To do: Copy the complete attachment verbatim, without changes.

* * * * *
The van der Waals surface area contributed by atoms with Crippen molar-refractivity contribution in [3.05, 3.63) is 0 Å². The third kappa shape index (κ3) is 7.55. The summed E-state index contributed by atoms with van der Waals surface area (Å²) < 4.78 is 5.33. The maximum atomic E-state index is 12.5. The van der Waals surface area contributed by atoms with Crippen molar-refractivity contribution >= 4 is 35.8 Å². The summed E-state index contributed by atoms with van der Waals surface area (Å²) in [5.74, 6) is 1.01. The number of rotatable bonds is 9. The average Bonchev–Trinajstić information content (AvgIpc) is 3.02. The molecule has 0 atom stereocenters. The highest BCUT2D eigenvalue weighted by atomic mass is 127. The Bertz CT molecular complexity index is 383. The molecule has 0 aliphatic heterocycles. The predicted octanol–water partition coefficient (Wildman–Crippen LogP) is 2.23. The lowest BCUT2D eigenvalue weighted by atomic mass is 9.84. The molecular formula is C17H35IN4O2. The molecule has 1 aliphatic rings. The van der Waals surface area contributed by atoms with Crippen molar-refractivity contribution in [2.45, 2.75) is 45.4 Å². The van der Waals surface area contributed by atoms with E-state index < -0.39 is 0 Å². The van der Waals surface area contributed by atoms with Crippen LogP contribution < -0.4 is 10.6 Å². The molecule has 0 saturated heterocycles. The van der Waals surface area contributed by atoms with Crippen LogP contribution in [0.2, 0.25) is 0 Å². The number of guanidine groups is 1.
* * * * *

The van der Waals surface area contributed by atoms with Crippen molar-refractivity contribution in [3.05, 3.63) is 0 Å². The third kappa shape index (κ3) is 7.55. The summed E-state index contributed by atoms with van der Waals surface area (Å²) < 4.78 is 5.33. The maximum atomic E-state index is 12.5. The van der Waals surface area contributed by atoms with Crippen molar-refractivity contribution >= 4 is 35.8 Å². The summed E-state index contributed by atoms with van der Waals surface area (Å²) in [5.74, 6) is 1.01. The number of rotatable bonds is 9. The average Bonchev–Trinajstić information content (AvgIpc) is 3.02. The molecule has 0 atom stereocenters. The highest BCUT2D eigenvalue weighted by atomic mass is 127. The Bertz CT molecular complexity index is 383. The molecule has 0 aliphatic heterocycles. The predicted octanol–water partition coefficient (Wildman–Crippen LogP) is 2.23. The lowest BCUT2D eigenvalue weighted by atomic mass is 9.84. The molecular formula is C17H35IN4O2. The molecule has 1 aliphatic rings. The van der Waals surface area contributed by atoms with Crippen molar-refractivity contribution in [2.45, 2.75) is 45.4 Å². The van der Waals surface area contributed by atoms with E-state index < -0.39 is 0 Å². The van der Waals surface area contributed by atoms with Crippen LogP contribution < -0.4 is 10.6 Å². The molecule has 0 saturated heterocycles. The van der Waals surface area contributed by atoms with Crippen LogP contribution in [0.2, 0.25) is 0 Å². The number of guanidine groups is 1.